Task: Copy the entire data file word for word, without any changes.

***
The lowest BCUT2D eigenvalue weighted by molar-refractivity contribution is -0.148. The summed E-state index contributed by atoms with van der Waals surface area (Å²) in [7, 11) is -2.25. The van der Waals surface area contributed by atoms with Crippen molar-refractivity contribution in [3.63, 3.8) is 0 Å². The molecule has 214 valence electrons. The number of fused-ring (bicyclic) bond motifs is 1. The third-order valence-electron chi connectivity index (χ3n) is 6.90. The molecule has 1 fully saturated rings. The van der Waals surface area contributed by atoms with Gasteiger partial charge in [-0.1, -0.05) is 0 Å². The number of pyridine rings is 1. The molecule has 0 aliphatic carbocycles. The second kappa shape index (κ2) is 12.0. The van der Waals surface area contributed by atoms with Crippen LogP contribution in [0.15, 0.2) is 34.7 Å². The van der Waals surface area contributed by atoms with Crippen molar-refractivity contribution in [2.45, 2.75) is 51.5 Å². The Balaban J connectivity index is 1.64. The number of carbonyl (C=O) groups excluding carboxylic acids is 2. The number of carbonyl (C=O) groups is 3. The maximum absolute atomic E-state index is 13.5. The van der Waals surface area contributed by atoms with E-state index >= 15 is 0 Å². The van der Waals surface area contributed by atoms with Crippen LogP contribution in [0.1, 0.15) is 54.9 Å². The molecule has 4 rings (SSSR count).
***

The lowest BCUT2D eigenvalue weighted by molar-refractivity contribution is -0.148. The summed E-state index contributed by atoms with van der Waals surface area (Å²) in [7, 11) is -2.25. The van der Waals surface area contributed by atoms with Crippen molar-refractivity contribution in [3.63, 3.8) is 0 Å². The molecule has 214 valence electrons. The number of fused-ring (bicyclic) bond motifs is 1. The third-order valence-electron chi connectivity index (χ3n) is 6.90. The molecule has 1 fully saturated rings. The van der Waals surface area contributed by atoms with Gasteiger partial charge in [-0.1, -0.05) is 0 Å². The number of pyridine rings is 1. The molecule has 0 aliphatic carbocycles. The second kappa shape index (κ2) is 12.0. The van der Waals surface area contributed by atoms with Crippen LogP contribution in [0.15, 0.2) is 34.7 Å². The van der Waals surface area contributed by atoms with Crippen molar-refractivity contribution in [2.45, 2.75) is 51.5 Å². The Balaban J connectivity index is 1.64. The number of carbonyl (C=O) groups excluding carboxylic acids is 2. The number of carbonyl (C=O) groups is 3. The maximum absolute atomic E-state index is 13.5. The van der Waals surface area contributed by atoms with E-state index >= 15 is 0 Å². The van der Waals surface area contributed by atoms with Crippen LogP contribution in [0.1, 0.15) is 54.9 Å². The molecule has 4 rings (SSSR count).